First Quarter 1998

On April 20, 1998, analysts predicted that Baan's first quarter for 1998 would show revenues of $209 million, and a net income of about $24 or $25 million. On April 21, 1998, Baan announced its first quarter results in a press release, indicating that net revenue was $176 million, license revenue was $90 million, and net income was $2.4 million.*fn9 The press release explained the lower than expected results as a reflection of a $71 million increase in deferred revenues for the quarter, approximately $43 million of which was due to the implementation of a new SEC accounting pronouncement. Statement of Position (SOP) 97-2 had replaced SOP 91-1, and Baan indicated that uncertainty about the new SOP caused it to defer revenue from software which had been delivered under certain signed contracts, and which Baan would have recognized as revenue under the old SOP. Tinsley issued a written statement reflecting Baan's decision to defer revenue from those certain contracts. In May, Baan's auditors were replaced with a new company. The press reported that Baan would no longer be a party to financing agreements with its customers, and that Baan's "established practice of submitting all transactions with affiliates to its outside auditors" would continue, and quoted Wagenaar as saying that "these clarifications address the uncertainties surrounding the implementation" of SOP 97-2. See Complaint at ¶ 82.

In July 1998 Baan filed its 6-K for the first quarter, which specified that of its $92.9 million in license revenue, $18.18 million had been from sales to related parties. Baan also revised its net profit down from the $2.4 million it had announced in April, to a net profit of $2.4 million. Baan's 6-K disclosed that through 1997, Baan had recognized indirect channel sales at the time of shipment, "subject to certain conditions including an evaluation of the amount of inventory carried by the reseller channel." Third Quarter 6-K at pp.11-12. The 6-K indicated that in 1998 Baan changed its policy, recognizing only sales to end users. News reports indicated that Baan was "under fire for its aggressive accounting practices," and that there was confusion surrounding the relationship and transactions between Vanenburg, BBS, BMS, and Baan.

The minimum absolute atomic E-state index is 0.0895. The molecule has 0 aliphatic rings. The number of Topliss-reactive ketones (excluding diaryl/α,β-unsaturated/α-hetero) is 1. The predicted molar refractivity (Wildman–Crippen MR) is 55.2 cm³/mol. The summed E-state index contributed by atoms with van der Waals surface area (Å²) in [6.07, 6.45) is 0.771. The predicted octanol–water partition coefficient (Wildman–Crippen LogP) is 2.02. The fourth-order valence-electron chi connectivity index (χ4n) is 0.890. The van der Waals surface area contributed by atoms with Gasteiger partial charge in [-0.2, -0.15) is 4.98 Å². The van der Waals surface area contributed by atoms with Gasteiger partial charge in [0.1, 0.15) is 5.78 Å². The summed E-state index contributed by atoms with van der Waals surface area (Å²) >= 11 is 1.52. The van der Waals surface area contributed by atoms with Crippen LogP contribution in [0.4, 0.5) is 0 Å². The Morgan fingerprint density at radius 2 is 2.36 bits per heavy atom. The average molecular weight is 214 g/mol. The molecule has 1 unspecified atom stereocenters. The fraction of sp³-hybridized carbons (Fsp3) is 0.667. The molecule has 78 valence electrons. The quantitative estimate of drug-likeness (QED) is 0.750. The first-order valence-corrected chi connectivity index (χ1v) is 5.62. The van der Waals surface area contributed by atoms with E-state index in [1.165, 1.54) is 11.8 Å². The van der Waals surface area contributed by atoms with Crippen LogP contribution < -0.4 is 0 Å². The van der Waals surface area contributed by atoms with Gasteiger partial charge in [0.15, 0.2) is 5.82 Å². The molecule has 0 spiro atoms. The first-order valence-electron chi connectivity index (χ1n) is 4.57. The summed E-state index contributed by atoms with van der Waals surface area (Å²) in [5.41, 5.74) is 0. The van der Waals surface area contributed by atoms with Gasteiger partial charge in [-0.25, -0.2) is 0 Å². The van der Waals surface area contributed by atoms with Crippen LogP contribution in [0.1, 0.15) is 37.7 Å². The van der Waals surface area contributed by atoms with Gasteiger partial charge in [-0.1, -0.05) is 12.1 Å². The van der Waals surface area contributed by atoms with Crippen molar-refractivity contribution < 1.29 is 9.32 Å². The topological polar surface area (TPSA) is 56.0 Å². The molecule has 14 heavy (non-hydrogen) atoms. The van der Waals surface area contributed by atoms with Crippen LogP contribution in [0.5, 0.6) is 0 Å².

Second Quarter 1998

In July 1998, Baan issued a press release regarding its second quarter earnings, reporting net income of $17.1 million. On August 31, 1998, Baan issued a press release announcing BMS' successes in building reseller relationships, resulting in market share gains. In September Baan filed its second quarter 6-K, which reflected total revenues of $230.08 million, and license revenue of $131.25 million. The form disclosed that the license revenue figure included $32.64 million from related parties, and repeated the disclosure from Baan's first quarter 1998 6-K regarding Baan's new method for recognizing revenue from indirect channel sales. Finally, the second quarter 6-K stated that Baan had charged Vanenburg $4.6 million for management information systems and marketing costs and services.

Third Quarter 1998, and the End of the Class Period

On October 12, 1998, Baan disclosed a loss for the third quarter of 1998, and a material shortfall in revenue, and warned that the fourth quarter would be disastrous as well. On October 29 Baan issued a press release revealing that $23.1 million of its third quarter license revenue was from related parties. Baan also disclosed related party license revenue figures from the previous year: $16.2 million for the third quarter of 1997, and $26.7 million for the first three quarters of 1997 combined.

Fourth Quarter 1998, and Beyond

On January 20, 1999, Baan issued a press release regarding the expected results from the fourth quarter of 1998. Baan announced its intention to reduce revenue by the amount of indirect channel sales which had not been sold to end users by the end of the third quarter of 1998. That amount was $50 million, and it included $17 million which had been sold by the end of the fourth quarter, and $33 million which remained unsold. On March 2, 1999, Baan issued a press release stating that total revenue for the fourth quarter was $131 million, resulting in a loss of $295 million for the company. The revenues for all of 1998 were $736 million, and the net loses for 1998 were $315 million. Among the charges contributing to the overall loss was a $56 million loss during the fourth quarter, spent to clear the indirect channel ...